• A woman stands alone looking out over an empty prairie under a cloudy blue sky

    Samantha Fischer, a resource management officer at Saskatchewan’s Grasslands National Park, gazes out over the park’s West Block.

With photography by

Forty-five years ago, Brenda Peterson, the daughter of a rancher, didn’t want Grasslands National Park to exist. In 1975, standing at a packed community hearing in Mankota, Sask., the petite, just-married university student studying education, her hair a mop of chestnut curls, spoke passionately against the park. The Saskatchewan Natural History Society first proposed the preserve in the mid-1950s, and, two decades later, the provincial and federal governments were finally considering it.

“I said, ‘My family has looked after this place since 1911,’” she recalls. “‘You think I’m just going to give it to the park? We’re doing a fine job.’” But her group’s protests failed. In 1981, Parks Canada and Saskatchewan signed an agreement to establish the park, and Parks Canada subsequently bought two ranches totalling 140 square kilometres in the Frenchman River area. But when conditions in the agreement about oil and gas exploration and water resource management proved to be unworkable, the acquisition of additional park lands stopped. It wasn’t until 1988 that Saskatchewan and Parks Canada revised their agreement and proceeded with establishing the park, which today is divided into the East Block and West Block and encompasses about 900 square kilometres. Almost overnight, it seemed to Peterson, parks staff posted DO NOT ENTER signs, outraging locals. “One time, they stopped my brother and said he was trespassing — on his own land,” says Peterson. “The park people didn’t know where the border was.”

Now, sitting comfortably on horseback, Peterson, 62, overlooks her family’s historical ranching lands from atop a massive ridge, the wind-whipped grass peeling down along the hillside. She squints into the sun, the horizon a sweep of greys and greens, browns and tans. Grasslands National Park, on the west side of Saskatchewan’s southern edge, represents one of the most threatened terrestrial ecosystems on the planet. For millennia, northern mixed-grass prairie grassland, a perfectly evolved balance of short, mid and tall native grasses, banded a sweeping swath of North America, running from Alberta, Saskatchewan and Manitoba down to eastern Wyoming and northern Nebraska. But since Confederation, grasslands ecosystems in Canada have plummeted to an estimated one-quarter of their former range. It’s even worse in the United States, where all but five per cent of native grasslands have been lost to agriculture and residential or commercial development. Today, 98 per cent of Grasslands National Park is critical habitat for imperilled species, including sage grouse, black-tailed prairie dogs, burrowing owls and the tiny swift fox.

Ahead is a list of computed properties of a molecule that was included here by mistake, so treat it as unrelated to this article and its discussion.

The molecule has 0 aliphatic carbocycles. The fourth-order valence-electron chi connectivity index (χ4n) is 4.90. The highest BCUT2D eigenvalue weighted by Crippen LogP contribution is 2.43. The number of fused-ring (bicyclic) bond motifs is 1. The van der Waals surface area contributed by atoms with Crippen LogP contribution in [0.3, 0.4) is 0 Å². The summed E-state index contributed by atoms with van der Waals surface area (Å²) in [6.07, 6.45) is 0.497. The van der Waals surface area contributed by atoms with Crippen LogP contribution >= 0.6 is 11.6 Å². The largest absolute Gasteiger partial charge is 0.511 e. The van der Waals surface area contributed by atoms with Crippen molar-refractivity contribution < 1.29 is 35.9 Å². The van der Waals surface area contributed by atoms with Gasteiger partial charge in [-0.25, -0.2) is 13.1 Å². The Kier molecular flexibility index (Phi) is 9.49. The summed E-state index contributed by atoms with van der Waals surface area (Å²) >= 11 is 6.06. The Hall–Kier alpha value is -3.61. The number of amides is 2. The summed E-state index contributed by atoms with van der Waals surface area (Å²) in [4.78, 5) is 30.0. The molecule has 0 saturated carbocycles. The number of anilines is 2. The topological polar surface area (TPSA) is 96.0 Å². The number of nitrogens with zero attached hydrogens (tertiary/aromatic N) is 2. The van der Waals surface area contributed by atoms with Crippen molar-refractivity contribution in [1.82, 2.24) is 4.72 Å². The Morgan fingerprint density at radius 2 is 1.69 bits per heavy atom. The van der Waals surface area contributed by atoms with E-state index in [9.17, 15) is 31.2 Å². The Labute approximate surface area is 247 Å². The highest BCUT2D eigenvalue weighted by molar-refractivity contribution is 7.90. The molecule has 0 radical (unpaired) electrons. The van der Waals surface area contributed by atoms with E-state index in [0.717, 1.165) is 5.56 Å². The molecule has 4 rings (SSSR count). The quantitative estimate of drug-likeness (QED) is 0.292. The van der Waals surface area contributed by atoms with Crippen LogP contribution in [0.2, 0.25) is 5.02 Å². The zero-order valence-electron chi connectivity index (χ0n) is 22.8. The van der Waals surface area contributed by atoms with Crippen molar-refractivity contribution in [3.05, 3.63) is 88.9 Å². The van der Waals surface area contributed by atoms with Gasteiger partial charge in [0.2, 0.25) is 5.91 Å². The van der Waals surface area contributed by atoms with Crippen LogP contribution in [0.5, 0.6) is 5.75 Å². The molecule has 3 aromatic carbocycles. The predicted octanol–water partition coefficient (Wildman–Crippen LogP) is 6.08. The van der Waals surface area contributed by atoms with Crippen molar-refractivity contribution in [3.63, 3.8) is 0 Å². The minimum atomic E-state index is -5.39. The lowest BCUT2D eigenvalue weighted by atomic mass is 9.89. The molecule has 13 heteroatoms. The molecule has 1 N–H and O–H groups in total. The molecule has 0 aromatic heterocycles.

A colourful variable sky over grasslands ecosystem

Black-tailed prairie dogs

Top: One only needs to spend a few days in Grasslands National Park to understand why Saskatchewan’s provincial slogan is “the land of living skies.” Above: Blacktailed prairie dogs are one of several dozen endangered and threatened species for which Grasslands National Park provides critical habitat.